In the former case, the asymmetry is leveraged on the ignorance, naiveté and susceptibility of the would-be retail investor.

In the latter case, the asymmetry is centred on a medium to long-term relationship forged on loan facilities (perennially not fit for purpose) that give the lender near total discretion over the terms of the relationship.

In both cases, the asymmetry is enhanced by the fact that customers come to a bank expecting professionalism (competence and ethical standards, as per visit to a doctor) but are confronted by personnel of a quite different character. The loosening of standards began as early as the late 1960s, continuing during the 1970s.

The root cause of the problem is the uncritical deregulation and privatisation of the financial sector, coupled with a parlous maladministration of the merger provisions of competition law.

Comprehensive deregulation and privatisation were legitimised by the 1981 Campbell Report. Sole emphasis was laid upon the evolving dysfunctionality of the then regulatory structure. Suffused by ideological catechisms, the Campbell Report neglected entirely the history of the finance sector in Australia, leave alone those overseas, which history pointed indubitably to the necessity for a detailed re-regulation of this pivotal sector appropriate to the prevailing environment.

Exposure of corrupt practices during the 1980s led to the diversionary 1991 Martin Inquiry which ultimately legitimised ‘self-regulation’ by the banks in the form of a banking ombudsman and a code of banking practice. The Code has been strategically neutered and the Financial Ombudsman is, with minor pro-victim deliberations, generally in bed with its bank financiers.

So how does it now work in the neglected SME/farmer domain?

A bank will, at its discretion, default a borrower. It calls on a coterie of partners in the enterprise, all corrupted on the drip of bank largesse. Enter the panelled law firms, the valuers, the receivers, selected real estate agents.

All customer assets (including the family home) will have been taken as security, possibly also family assets via guarantees. The defaulted borrower will face litigation penniless. The bank will seek summary judgement for appropriation of customer assets, denying a hearing for borrower counter-claims.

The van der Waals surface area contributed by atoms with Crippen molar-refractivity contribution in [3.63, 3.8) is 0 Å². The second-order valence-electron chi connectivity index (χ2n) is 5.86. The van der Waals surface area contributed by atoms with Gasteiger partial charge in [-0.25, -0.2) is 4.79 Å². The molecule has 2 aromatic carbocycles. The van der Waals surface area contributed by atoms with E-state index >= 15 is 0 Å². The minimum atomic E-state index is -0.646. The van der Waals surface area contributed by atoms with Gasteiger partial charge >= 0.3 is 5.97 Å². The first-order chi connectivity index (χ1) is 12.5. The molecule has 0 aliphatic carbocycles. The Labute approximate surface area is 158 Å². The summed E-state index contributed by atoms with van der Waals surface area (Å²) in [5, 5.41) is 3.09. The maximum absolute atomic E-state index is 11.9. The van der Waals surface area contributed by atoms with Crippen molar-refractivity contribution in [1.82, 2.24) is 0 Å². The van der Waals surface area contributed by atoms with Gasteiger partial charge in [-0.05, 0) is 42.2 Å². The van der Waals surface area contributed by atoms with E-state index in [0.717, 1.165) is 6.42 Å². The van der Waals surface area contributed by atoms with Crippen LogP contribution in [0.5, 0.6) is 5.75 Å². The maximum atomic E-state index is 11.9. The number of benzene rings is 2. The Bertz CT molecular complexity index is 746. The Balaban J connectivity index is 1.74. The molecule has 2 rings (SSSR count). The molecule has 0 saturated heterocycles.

The defaulted customer will face a court not sympathetic to her/his claims, courtesy of an impoverished legal culture rooted in the law of contract, and a judiciary imbued with calculated ignorance and/or complicity with bank lender interests.

It is not improbable that the bank will sell borrower assets under value, manufacture a residual borrower debt, pursue the borrower to bankruptcy and thus ensure that the borrower is denied access to the courts for any counter-claim. The bank will then claim the manufactured bad debt write-off as a tax deduction.

Meanwhile the relevant regulators (especially ASIC) and bureaucracy (especially the federal Treasury) are missing in action. And the political class, save for a handful of uninfluential exceptions, maintain a cowardly silence.

After thirty years of this scam in operation, there is in the hinterland a despair and a fury that is widespread and deep.

The law of the jungle prevails, legitimised by the authorities. It is long overdue that the relevant regulators, bureaucrats and our elected representatives confronted this crisis and earned their pay in reining in this predatory sector.